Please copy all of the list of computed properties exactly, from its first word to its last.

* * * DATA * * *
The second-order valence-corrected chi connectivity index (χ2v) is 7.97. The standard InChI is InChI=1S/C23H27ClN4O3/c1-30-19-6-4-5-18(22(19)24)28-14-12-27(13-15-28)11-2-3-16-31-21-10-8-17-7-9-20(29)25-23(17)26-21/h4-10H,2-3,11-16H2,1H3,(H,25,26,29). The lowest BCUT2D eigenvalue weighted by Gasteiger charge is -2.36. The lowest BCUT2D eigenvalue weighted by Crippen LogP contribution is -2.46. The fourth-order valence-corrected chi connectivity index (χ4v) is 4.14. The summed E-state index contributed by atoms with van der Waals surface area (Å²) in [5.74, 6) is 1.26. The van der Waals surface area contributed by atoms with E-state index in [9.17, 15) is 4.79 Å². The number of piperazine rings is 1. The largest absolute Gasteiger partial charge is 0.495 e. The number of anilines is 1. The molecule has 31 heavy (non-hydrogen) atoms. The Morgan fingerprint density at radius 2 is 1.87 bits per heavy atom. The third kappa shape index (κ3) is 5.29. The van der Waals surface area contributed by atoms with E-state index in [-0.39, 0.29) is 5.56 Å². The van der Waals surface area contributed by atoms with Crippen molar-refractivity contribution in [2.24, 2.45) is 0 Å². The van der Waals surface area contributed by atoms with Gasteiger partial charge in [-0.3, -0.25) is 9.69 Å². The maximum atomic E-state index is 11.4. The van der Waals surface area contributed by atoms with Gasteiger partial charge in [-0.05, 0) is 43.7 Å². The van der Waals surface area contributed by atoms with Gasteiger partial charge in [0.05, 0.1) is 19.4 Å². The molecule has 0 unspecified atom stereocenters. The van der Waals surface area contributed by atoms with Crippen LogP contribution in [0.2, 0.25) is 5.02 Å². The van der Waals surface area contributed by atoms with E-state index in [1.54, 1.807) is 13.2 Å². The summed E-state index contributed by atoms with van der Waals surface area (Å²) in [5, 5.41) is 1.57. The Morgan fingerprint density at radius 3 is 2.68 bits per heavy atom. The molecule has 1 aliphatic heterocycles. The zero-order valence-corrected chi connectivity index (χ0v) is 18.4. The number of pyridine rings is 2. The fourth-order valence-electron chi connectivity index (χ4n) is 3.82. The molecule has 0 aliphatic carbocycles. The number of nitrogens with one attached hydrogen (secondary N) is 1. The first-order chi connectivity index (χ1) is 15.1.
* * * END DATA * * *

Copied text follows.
The second-order valence-corrected chi connectivity index (χ2v) is 7.97. The standard InChI is InChI=1S/C23H27ClN4O3/c1-30-19-6-4-5-18(22(19)24)28-14-12-27(13-15-28)11-2-3-16-31-21-10-8-17-7-9-20(29)25-23(17)26-21/h4-10H,2-3,11-16H2,1H3,(H,25,26,29). The lowest BCUT2D eigenvalue weighted by Gasteiger charge is -2.36. The lowest BCUT2D eigenvalue weighted by Crippen LogP contribution is -2.46. The fourth-order valence-corrected chi connectivity index (χ4v) is 4.14. The summed E-state index contributed by atoms with van der Waals surface area (Å²) in [5.74, 6) is 1.26. The van der Waals surface area contributed by atoms with E-state index in [9.17, 15) is 4.79 Å². The number of piperazine rings is 1. The largest absolute Gasteiger partial charge is 0.495 e. The number of anilines is 1. The molecule has 31 heavy (non-hydrogen) atoms. The Morgan fingerprint density at radius 2 is 1.87 bits per heavy atom. The third kappa shape index (κ3) is 5.29. The van der Waals surface area contributed by atoms with E-state index in [-0.39, 0.29) is 5.56 Å². The van der Waals surface area contributed by atoms with Crippen molar-refractivity contribution in [2.24, 2.45) is 0 Å². The van der Waals surface area contributed by atoms with Gasteiger partial charge in [-0.3, -0.25) is 9.69 Å². The maximum atomic E-state index is 11.4. The van der Waals surface area contributed by atoms with Gasteiger partial charge in [-0.05, 0) is 43.7 Å². The van der Waals surface area contributed by atoms with Gasteiger partial charge in [0.05, 0.1) is 19.4 Å². The molecule has 0 unspecified atom stereocenters. The van der Waals surface area contributed by atoms with Crippen LogP contribution in [0.2, 0.25) is 5.02 Å². The van der Waals surface area contributed by atoms with E-state index in [1.54, 1.807) is 13.2 Å². The summed E-state index contributed by atoms with van der Waals surface area (Å²) in [5, 5.41) is 1.57. The Morgan fingerprint density at radius 3 is 2.68 bits per heavy atom. The molecule has 1 aliphatic heterocycles. The zero-order valence-corrected chi connectivity index (χ0v) is 18.4. The number of pyridine rings is 2. The fourth-order valence-electron chi connectivity index (χ4n) is 3.82. The molecule has 0 aliphatic carbocycles. The number of nitrogens with one attached hydrogen (secondary N) is 1. The first-order chi connectivity index (χ1) is 15.1.